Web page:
Can You Tell The Difference Between All The ‘Poison’ Plants?
Fun fact: I am UNBELIEVABLY allergic to poison ivy. Like, probably-should-carry-an-epi-pin kind of allergic. And apparently some house plants as well such as the philodendron. When I was a kid, I got into the poison ivy more than a few times, and it was baaaad. I'd manage to somehow cover myself from head to toe. But you know how it is when you're a kid, you pretty much roll around in the stuff without really knowing it.
Fast forward to adulthood...So thanks to the wonderful resource of Poison-Ivy.org, let's have a look-see into what the differences are in these three plants.
Let's start with good old Poison Ivy. Poison ivy is a generally a small plant, close to the ground that has three reddish, slightly tear drop shaped leaves, with a slightly jagged, but not sharp edge. Now, the exact appearance can be affected by time of year, but the shape will always be consistent. Here's a photo:
Poison Oak is another little leafy jerk of a plant that grows all over the place out west. So it is kind of the trick question here for us Mainers. You hear people talk about it all the time, but I can't recall anyone actually being diagnosed with it. However, it looks an awful lot like poison ivy, but a bit different. So likely, lots of folks have seen photos, but it was probably poison ivy they were seeing. I'll show the photo here, so you can see the difference between the two.
Now, Poison Sumac is a different story. This plant does grow here quite abundantly here in Maine, in wet areas near streams, rivers, lakes, bogs, and all-around swampy areas. It's more of a tall shrub compared to poison ivy, which tends to grow closer to the ground. Although, poison ivy can climb and cover. Poison Sumac also has tear drop shaped, waxy looking leaves with some small little flowery looking things on it as well. Scope this photo to see what I'm talking about.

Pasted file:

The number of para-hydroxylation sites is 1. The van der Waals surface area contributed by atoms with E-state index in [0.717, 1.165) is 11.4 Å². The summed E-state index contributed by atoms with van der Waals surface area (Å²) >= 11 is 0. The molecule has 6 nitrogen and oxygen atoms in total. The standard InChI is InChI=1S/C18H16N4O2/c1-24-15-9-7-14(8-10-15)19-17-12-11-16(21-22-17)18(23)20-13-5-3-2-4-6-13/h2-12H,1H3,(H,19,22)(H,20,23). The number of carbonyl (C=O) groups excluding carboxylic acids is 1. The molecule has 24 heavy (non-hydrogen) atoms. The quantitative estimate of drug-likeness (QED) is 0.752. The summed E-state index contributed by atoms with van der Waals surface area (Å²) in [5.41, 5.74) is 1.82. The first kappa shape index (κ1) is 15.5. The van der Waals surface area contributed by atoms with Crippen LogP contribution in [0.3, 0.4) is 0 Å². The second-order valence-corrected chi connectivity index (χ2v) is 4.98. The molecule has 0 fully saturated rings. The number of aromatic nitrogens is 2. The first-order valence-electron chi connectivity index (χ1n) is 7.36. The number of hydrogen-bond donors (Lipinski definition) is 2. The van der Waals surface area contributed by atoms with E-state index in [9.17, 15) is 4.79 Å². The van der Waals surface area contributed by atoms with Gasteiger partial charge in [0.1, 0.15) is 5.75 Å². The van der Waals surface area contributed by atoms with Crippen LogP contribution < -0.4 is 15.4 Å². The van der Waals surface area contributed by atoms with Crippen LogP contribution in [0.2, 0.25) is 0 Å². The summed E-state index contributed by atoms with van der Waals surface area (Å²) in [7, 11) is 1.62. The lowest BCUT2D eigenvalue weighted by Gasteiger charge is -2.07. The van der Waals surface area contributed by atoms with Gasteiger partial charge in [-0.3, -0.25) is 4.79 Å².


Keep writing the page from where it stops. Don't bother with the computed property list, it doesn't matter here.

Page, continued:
There are numerous ways you can combat the amount of poison ivy on your property. Check this link here, if you want to know a bunch. And naturally, if you're working outside in the yard, you should always protect yourself if you think there's a lot of it where you're trying to do some outside work.
In fact, it's a lot like tick prevention. Wear long pants, don't have any exposed skin on the lower parts of your body especially, and when you come inside from working in the yard near some, immediately throw your clothes in the washer and hop in the shower. The oil itself from the plant can last for years too. For instance, maybe you mowed over some last fall, and are cleaning underneath your mower in the spring...BOOM! you could totally break out with it again.
If you touch one of these plants and you know it, you have about a 30 minute window to wash up. After that, the oil will take hold and you'll need to just wait and see at that point. To wash it off, you'll want to start with cold water and alcohol...no soap. The soap can actually help spread the oil over your body. Once you're done with the cold water and alcohol, then take a shower.
It's definitely an old wives tale that the rash can be spread by touching someone with blisters. There is no oil in the skin blisters. However, that person may still have clothing, car seats, or other surfaces that may be affected, so watch out for those things.
At any rate, it's just one more thing we have to shove into our memory banks to keep track of as we try to enjoy outdoors in Maine this summer. Ticks, mosquitoes, black flies, poison ivy......it's a lot, but like I said about the ticks, it's better than tornadoes, rattlers, and scorpions!